After hearing the debate about the colour of a simple dress I started to think about how eyes can play tricks on people. In fact, one of my favourite songs ("Into The Now" by City To City) contains the lyrics "Seeing through these eyes is like a good movie - you've gotta watch so you don't miss a thing". Read on for my take on the debate from a slightly different angle.
There are times when I really wish I could rent my eyes out to people. Even better would be if I could insert a camera into each of my eyeballs and connect them - via WIFI - to a computer screen near you. You could witness the walking trees morphing into humans as we approach them at dusk - or the body-less clothes floating towards us in bright sunlight. Or even (and this particular favourite of mine happened last week) the mouthless and noseless papier mache mask which was on top of a nice looking outfit. As the rather spooky apparition came closer to me it turned into a Muslim lady who was wearing a flesh coloured (or "nude") scarf over her mouth and nose.
All the above happened when I was wearing my glasses. Without my glasses on the world becomes an altogether fluffier place. Humans and objects lose their definite shapes - small things become invisible but large things grow (let's just say that whilst I am not usually scared of someone who is just over 6ft tall when I have got my glasses on - without my glasses they gain at least 4" in height, and that is when they are standing reasonably close to me).
I have tried before on here to explain bits and pieces about my "Human Recognition Software" and how I file people in my head according to a completely different system to most people - which affects how I describe them.
As I was thinking about typing this blogpost I remembered some tricks I use to identify people as well as some other things you may find interesting;
For example - what have a navy blue tank top, a brown leather jacket, a stripe of black paint over eyes (could even be a blindfold, but closer inspection reveals it to be a pair of sunglasses), a helmet like the ones worn by actors playing Roman Centurians (colour can change from steel, through gunmetal grey, to black), and a Teacosy Hat (a hat which looks like a teacosy complete with bobble or pompom), got in common???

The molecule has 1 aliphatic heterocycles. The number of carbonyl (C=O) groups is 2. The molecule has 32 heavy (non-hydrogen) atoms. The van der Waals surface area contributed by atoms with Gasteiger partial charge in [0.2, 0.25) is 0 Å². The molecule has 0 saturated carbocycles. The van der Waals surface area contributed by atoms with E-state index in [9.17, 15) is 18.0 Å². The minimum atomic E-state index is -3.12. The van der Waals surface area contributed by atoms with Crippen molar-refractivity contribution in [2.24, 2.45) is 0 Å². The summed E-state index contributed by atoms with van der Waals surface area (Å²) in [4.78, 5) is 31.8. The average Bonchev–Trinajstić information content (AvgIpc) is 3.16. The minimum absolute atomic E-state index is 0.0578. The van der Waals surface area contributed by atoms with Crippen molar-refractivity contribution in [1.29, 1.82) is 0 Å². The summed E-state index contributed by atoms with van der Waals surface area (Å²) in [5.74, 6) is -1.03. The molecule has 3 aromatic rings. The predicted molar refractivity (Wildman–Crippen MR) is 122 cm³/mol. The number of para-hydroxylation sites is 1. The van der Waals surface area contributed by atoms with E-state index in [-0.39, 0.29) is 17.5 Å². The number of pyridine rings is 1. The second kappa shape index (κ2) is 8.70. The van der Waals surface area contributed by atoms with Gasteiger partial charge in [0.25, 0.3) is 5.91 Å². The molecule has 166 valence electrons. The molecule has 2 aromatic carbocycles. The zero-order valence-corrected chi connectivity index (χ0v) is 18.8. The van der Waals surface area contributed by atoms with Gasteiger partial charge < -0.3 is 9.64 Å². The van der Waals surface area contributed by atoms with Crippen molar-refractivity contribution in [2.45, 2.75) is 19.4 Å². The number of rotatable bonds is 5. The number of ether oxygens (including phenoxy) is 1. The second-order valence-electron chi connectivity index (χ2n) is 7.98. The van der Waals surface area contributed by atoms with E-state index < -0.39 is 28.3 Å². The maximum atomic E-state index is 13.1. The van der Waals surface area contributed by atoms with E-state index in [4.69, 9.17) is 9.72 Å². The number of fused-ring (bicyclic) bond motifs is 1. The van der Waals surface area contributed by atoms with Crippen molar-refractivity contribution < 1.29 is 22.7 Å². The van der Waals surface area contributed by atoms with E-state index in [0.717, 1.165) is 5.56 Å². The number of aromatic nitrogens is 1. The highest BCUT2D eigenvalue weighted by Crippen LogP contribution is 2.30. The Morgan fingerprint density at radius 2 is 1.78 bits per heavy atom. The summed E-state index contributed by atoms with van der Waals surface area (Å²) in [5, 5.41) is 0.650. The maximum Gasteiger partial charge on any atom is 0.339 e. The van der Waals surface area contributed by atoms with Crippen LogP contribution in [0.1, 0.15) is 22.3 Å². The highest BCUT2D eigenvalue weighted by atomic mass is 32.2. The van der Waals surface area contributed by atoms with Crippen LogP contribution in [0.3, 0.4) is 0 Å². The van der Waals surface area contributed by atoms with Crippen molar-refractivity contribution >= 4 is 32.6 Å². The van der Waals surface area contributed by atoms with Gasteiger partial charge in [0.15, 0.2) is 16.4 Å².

They have all been markers to identify people who are known to me - usually because they are the most obvious thing about them.
The navy blue tank top and the brown leather jacket have been used to identify the same person 20 years apart. The person in question was wearing the tank top when I first met him (and he wore it more often than not in the first year I knew him).
The very strange looking sunglasses were worn by a bus driver I used to know - to the point where I thought they were either welded to his face or they were just a thick line of black paint.
The teacosy hat is very handy when it comes to identifying a very good friend of mine.
Now - all the above can be removed from the human in question without causing too much pain and/or distress. They are also best viewed with my glasses on.
The Centurian's helmet is a totally different story. (You would have to remove the nose guard to get the proper idea.) As far as I can tell - this would cause a large amount of distress to the person concerned if someone were to attempt to remove it without their permission. Apart from that - it is the only identifying feature which looks the same with or without my glasses on my nose. Did I say attempts at removing it would cause distress to the person wearing it??? This might have something to do with the fact it is someone's hairstyle (which they have had all through the 10 years or more that I have known them).
I have to admit that my biggest bugbear is not having to work around angles (my brain just goes on strike when faced with those) - it is working out distance. This can literally be painful.
Here is something for you to try;
Stand just over arm's length away from a door and close your eyes. Now attempt to find the door handle without moving your feet and only using one hand. Not easy - is it?
Now imagine that your view of the door is a large fluffy looking vaguely oblong shape which is not really disguishable from the surrounding wall (doorframes do not exist according to your eyes). There may or may not be a small grey blob where you would expect to find a doorhandle. Your mission is to use that small grey blob to help you get on the other side of the oblong without screaming in pain (this means you have hit the door hard with your hand). What makes it even more tricky is the fact that - the further your hand is away from your body the more it looks like it is merging with the fluffy oblong shape which not only appears bigger than it really is but simultaneously appears closer to you and further away from you depending on how you move your hand and arm.
The above exactly describes opening my bedroom door when I cannot be bothered to put my glasses on first.
I also use my feet to guide me when I am walking around - finding edges, etc, which are not always immediately visible.
So - maybe those of you who have been engrossed in the debate about the colour of a dress should count yourselves lucky that you can make a joke of it and get on with your day? Some of us have got decisions to make regarding what our eyes "see" which can be very dangerous for us.
I will close with my favourite scene from an episode of QI where Phil Jupitus is exasperated because he has been told the sunset in the picture he was looking at was a mirage;
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